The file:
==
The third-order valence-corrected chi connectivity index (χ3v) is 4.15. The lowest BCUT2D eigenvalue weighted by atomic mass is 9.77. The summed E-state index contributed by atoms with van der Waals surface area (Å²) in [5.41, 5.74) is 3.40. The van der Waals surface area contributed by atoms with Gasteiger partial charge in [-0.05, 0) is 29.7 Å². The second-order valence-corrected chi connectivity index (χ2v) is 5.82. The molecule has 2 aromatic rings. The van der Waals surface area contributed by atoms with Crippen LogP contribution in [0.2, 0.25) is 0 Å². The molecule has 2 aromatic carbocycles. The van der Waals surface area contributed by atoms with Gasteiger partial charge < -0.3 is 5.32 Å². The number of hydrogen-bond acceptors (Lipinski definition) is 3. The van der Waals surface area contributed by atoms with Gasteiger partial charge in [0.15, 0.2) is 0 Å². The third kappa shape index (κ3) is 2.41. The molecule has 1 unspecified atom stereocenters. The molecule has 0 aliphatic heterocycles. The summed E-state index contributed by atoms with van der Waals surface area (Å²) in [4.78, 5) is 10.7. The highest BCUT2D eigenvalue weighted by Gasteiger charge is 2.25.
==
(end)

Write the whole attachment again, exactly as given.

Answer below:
The third-order valence-corrected chi connectivity index (χ3v) is 4.15. The lowest BCUT2D eigenvalue weighted by atomic mass is 9.77. The summed E-state index contributed by atoms with van der Waals surface area (Å²) in [5.41, 5.74) is 3.40. The van der Waals surface area contributed by atoms with Gasteiger partial charge in [-0.05, 0) is 29.7 Å². The second-order valence-corrected chi connectivity index (χ2v) is 5.82. The molecule has 2 aromatic rings. The van der Waals surface area contributed by atoms with Crippen LogP contribution in [0.2, 0.25) is 0 Å². The molecule has 2 aromatic carbocycles. The van der Waals surface area contributed by atoms with Gasteiger partial charge < -0.3 is 5.32 Å². The number of hydrogen-bond acceptors (Lipinski definition) is 3. The van der Waals surface area contributed by atoms with Gasteiger partial charge in [0.15, 0.2) is 0 Å². The third kappa shape index (κ3) is 2.41. The molecule has 1 unspecified atom stereocenters. The molecule has 0 aliphatic heterocycles. The summed E-state index contributed by atoms with van der Waals surface area (Å²) in [4.78, 5) is 10.7. The highest BCUT2D eigenvalue weighted by Gasteiger charge is 2.25.